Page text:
PA 20 5.38% 10.31% 2.50% 4.17% 5.59% 1.21% -4.93%
MN 10 7.69% 10.24% 3.48% 2.40% 5.95% 5.29% -2.55%
OR 7 12.09% 16.35% 4.16% 0.44% 8.26% 11.65% -4.26%
MI 16 9.47% 16.44% 3.42% 5.13% 8.62% 4.34% -6.97%
WA 12 14.77% 17.08% 7.17% 5.58% 11.15% 9.19% -2.31%
ME 4 15.29% 17.32% 9.00% 5.11% 11.68% 10.18% -2.03%
NJ 14 17.74% 15.53% 6.68% 15.83% 13.95% 1.91% 2.21%
DE 3 18.63% 24.98% 7.59% 13.06% 16.07% 5.57% -6.35%
IL 20 16.84% 25.10% 10.34% 12.01% 16.07% 4.83% -8.26%
CT 7 17.33% 22.37% 10.37% 17.47% 16.89% -0.14% -5.04%
CA 55 23.09% 24.02% 9.95% 11.80% 17.22% 11.29% -0.93%
MD 10 26.08% 25.44% 12.98% 16.39% 20.22% 9.69% 0.64%
NY 29 28.18% 26.86% 18.29% 25.00% 24.58% 3.18% 1.32%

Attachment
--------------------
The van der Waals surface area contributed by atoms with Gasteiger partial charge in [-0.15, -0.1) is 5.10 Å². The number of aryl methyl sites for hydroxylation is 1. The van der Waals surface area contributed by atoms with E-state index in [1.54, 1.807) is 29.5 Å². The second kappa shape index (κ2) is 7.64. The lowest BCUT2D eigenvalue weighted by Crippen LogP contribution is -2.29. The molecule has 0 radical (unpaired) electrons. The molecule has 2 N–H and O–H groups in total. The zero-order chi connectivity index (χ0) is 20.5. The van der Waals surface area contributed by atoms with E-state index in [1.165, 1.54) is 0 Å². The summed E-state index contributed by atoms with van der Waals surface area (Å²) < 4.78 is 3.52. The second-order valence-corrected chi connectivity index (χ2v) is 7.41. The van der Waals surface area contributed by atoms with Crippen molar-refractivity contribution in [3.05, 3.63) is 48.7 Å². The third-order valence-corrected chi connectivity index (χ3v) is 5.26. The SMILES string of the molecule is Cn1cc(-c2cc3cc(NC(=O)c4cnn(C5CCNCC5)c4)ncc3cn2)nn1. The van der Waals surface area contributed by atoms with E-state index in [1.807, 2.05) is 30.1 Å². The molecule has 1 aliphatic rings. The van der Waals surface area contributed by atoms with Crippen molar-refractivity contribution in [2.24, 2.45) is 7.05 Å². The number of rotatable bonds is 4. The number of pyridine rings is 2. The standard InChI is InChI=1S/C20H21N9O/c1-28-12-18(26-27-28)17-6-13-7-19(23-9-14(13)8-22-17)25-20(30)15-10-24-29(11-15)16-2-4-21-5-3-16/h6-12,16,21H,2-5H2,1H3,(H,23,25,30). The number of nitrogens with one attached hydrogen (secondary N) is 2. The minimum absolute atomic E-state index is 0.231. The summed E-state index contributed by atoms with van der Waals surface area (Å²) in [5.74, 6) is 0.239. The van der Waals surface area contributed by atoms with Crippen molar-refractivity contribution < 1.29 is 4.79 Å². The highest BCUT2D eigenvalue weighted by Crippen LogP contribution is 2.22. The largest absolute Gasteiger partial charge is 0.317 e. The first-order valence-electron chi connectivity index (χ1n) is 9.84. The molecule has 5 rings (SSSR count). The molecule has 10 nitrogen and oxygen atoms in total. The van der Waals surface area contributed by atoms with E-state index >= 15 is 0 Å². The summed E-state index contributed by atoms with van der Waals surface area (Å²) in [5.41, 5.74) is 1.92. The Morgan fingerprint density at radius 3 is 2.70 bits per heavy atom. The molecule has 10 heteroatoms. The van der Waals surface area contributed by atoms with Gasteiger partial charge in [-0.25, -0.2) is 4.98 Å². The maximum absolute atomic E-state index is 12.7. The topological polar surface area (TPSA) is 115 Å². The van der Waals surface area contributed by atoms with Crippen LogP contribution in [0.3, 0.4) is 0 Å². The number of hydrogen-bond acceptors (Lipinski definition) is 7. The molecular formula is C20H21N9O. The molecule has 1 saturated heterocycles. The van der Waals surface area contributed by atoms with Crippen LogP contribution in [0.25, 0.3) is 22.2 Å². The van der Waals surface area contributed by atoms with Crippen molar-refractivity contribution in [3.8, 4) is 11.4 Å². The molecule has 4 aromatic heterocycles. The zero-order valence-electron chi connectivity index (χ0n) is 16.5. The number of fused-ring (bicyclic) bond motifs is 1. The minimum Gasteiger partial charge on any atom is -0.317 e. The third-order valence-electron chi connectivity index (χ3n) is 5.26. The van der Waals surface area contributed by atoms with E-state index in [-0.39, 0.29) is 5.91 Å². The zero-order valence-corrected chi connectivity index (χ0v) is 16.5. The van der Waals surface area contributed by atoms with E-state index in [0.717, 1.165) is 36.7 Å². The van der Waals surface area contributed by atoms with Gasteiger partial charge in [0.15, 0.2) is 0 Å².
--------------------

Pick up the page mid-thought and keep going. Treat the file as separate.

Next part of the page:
MA 11 23.15% 25.81% 25.16% 27.30% 25.36% -4.15% -2.66%
VT 3 35.60% 37.01% 20.14% 9.94% 25.67% 25.66% -1.41%
RI 4 27.46% 27.81% 20.75% 29.08% 26.28% -1.62% -0.35%
HI 4 42.71% 45.26% 8.74% 18.33% 28.76% 24.38% -2.55%
DC 3 83.63% 85.92% 79.84% 76.20% 81.40% 7.43% -2.29%
242 19.42% 7.19% -2.93%

Part 1 Conclusion(s)

It’s clear, the 2016 race to 270 starts with a more difficult path for Republicans than Democrats.

In tomorrow’s Part 2, we will look at the states that are not “Strong Favors.”

In Part 3, we will reconsider our “strong favors”, reconsider the so-called “Blue Wall” and look at possible paths to 270 for the GOP and the Democrats.

About Alex Patton

4 Responses to “2016 Presidential – The Path to 270 – part 1”

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  1. otto says: